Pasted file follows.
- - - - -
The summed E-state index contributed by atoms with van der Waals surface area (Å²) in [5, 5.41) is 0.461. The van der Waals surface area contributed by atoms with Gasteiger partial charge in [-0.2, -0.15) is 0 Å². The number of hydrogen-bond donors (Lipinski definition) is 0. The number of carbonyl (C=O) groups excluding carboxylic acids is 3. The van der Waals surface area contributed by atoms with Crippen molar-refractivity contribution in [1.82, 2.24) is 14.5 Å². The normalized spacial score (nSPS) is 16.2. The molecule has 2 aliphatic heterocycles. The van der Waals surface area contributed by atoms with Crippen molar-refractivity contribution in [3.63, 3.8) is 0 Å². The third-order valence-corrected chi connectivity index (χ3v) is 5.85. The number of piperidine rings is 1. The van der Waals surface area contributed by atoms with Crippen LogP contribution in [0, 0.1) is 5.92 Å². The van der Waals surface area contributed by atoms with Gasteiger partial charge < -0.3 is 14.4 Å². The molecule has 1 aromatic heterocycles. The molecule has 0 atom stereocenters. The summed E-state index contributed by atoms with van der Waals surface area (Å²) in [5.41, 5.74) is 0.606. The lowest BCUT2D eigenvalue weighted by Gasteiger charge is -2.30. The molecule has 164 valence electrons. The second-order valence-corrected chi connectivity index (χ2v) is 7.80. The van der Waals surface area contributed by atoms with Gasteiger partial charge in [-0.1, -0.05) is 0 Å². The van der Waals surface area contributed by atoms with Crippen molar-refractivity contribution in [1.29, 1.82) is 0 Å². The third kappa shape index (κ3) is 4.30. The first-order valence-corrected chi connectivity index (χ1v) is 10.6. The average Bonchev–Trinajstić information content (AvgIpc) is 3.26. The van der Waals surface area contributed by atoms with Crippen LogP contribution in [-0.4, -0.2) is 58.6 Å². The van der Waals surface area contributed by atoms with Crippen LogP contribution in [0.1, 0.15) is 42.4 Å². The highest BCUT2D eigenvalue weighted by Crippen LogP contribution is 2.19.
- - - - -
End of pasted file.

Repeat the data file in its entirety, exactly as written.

The summed E-state index contributed by atoms with van der Waals surface area (Å²) in [5, 5.41) is 0.461. The van der Waals surface area contributed by atoms with Gasteiger partial charge in [-0.2, -0.15) is 0 Å². The number of hydrogen-bond donors (Lipinski definition) is 0. The number of carbonyl (C=O) groups excluding carboxylic acids is 3. The van der Waals surface area contributed by atoms with Crippen molar-refractivity contribution in [1.82, 2.24) is 14.5 Å². The normalized spacial score (nSPS) is 16.2. The molecule has 2 aliphatic heterocycles. The van der Waals surface area contributed by atoms with Crippen molar-refractivity contribution in [3.63, 3.8) is 0 Å². The third-order valence-corrected chi connectivity index (χ3v) is 5.85. The number of piperidine rings is 1. The van der Waals surface area contributed by atoms with Crippen LogP contribution in [0, 0.1) is 5.92 Å². The van der Waals surface area contributed by atoms with Gasteiger partial charge < -0.3 is 14.4 Å². The molecule has 1 aromatic heterocycles. The molecule has 0 atom stereocenters. The summed E-state index contributed by atoms with van der Waals surface area (Å²) in [5.41, 5.74) is 0.606. The lowest BCUT2D eigenvalue weighted by Gasteiger charge is -2.30. The molecule has 164 valence electrons. The second-order valence-corrected chi connectivity index (χ2v) is 7.80. The van der Waals surface area contributed by atoms with Gasteiger partial charge in [-0.1, -0.05) is 0 Å². The van der Waals surface area contributed by atoms with Crippen molar-refractivity contribution in [1.29, 1.82) is 0 Å². The third kappa shape index (κ3) is 4.30. The first-order valence-corrected chi connectivity index (χ1v) is 10.6. The average Bonchev–Trinajstić information content (AvgIpc) is 3.26. The van der Waals surface area contributed by atoms with Crippen LogP contribution in [-0.4, -0.2) is 58.6 Å². The van der Waals surface area contributed by atoms with Crippen LogP contribution in [0.1, 0.15) is 42.4 Å². The highest BCUT2D eigenvalue weighted by Crippen LogP contribution is 2.19.